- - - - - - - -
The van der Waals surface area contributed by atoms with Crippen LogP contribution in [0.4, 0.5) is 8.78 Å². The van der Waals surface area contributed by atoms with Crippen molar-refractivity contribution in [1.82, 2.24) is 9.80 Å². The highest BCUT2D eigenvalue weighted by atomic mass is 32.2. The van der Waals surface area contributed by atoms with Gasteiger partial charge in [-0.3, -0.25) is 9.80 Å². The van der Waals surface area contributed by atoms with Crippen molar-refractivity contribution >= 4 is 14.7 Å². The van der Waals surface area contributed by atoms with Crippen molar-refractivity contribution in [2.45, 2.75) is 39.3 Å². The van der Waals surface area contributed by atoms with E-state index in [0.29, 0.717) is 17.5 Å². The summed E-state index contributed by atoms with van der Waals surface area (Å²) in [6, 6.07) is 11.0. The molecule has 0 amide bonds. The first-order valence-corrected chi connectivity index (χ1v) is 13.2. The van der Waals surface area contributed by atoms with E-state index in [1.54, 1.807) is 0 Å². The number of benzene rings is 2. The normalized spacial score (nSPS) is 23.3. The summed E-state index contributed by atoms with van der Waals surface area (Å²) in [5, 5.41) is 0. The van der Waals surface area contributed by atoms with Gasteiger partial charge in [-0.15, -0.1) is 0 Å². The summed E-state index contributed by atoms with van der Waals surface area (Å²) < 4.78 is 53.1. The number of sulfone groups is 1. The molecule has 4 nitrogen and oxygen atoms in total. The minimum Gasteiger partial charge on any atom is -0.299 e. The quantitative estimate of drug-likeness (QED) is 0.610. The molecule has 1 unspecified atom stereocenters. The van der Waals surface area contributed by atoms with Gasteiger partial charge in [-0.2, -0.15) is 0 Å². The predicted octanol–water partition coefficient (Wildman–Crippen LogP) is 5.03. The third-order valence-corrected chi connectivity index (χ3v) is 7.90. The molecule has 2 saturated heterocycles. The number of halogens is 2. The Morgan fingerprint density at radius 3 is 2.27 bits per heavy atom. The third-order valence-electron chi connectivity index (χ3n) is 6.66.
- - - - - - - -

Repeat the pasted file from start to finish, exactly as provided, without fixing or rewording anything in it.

The van der Waals surface area contributed by atoms with Crippen LogP contribution in [0.4, 0.5) is 8.78 Å². The van der Waals surface area contributed by atoms with Crippen molar-refractivity contribution in [1.82, 2.24) is 9.80 Å². The highest BCUT2D eigenvalue weighted by atomic mass is 32.2. The van der Waals surface area contributed by atoms with Gasteiger partial charge in [-0.3, -0.25) is 9.80 Å². The van der Waals surface area contributed by atoms with Crippen molar-refractivity contribution >= 4 is 14.7 Å². The van der Waals surface area contributed by atoms with Crippen molar-refractivity contribution in [2.45, 2.75) is 39.3 Å². The van der Waals surface area contributed by atoms with E-state index in [0.29, 0.717) is 17.5 Å². The summed E-state index contributed by atoms with van der Waals surface area (Å²) in [6, 6.07) is 11.0. The molecule has 0 amide bonds. The first-order valence-corrected chi connectivity index (χ1v) is 13.2. The van der Waals surface area contributed by atoms with E-state index in [1.54, 1.807) is 0 Å². The number of benzene rings is 2. The normalized spacial score (nSPS) is 23.3. The summed E-state index contributed by atoms with van der Waals surface area (Å²) in [5, 5.41) is 0. The van der Waals surface area contributed by atoms with Gasteiger partial charge in [-0.15, -0.1) is 0 Å². The summed E-state index contributed by atoms with van der Waals surface area (Å²) < 4.78 is 53.1. The number of sulfone groups is 1. The molecule has 4 nitrogen and oxygen atoms in total. The minimum Gasteiger partial charge on any atom is -0.299 e. The quantitative estimate of drug-likeness (QED) is 0.610. The molecule has 1 unspecified atom stereocenters. The van der Waals surface area contributed by atoms with Gasteiger partial charge in [-0.2, -0.15) is 0 Å². The predicted octanol–water partition coefficient (Wildman–Crippen LogP) is 5.03. The third-order valence-corrected chi connectivity index (χ3v) is 7.90. The molecule has 2 saturated heterocycles. The number of halogens is 2. The Morgan fingerprint density at radius 3 is 2.27 bits per heavy atom. The third-order valence-electron chi connectivity index (χ3n) is 6.66.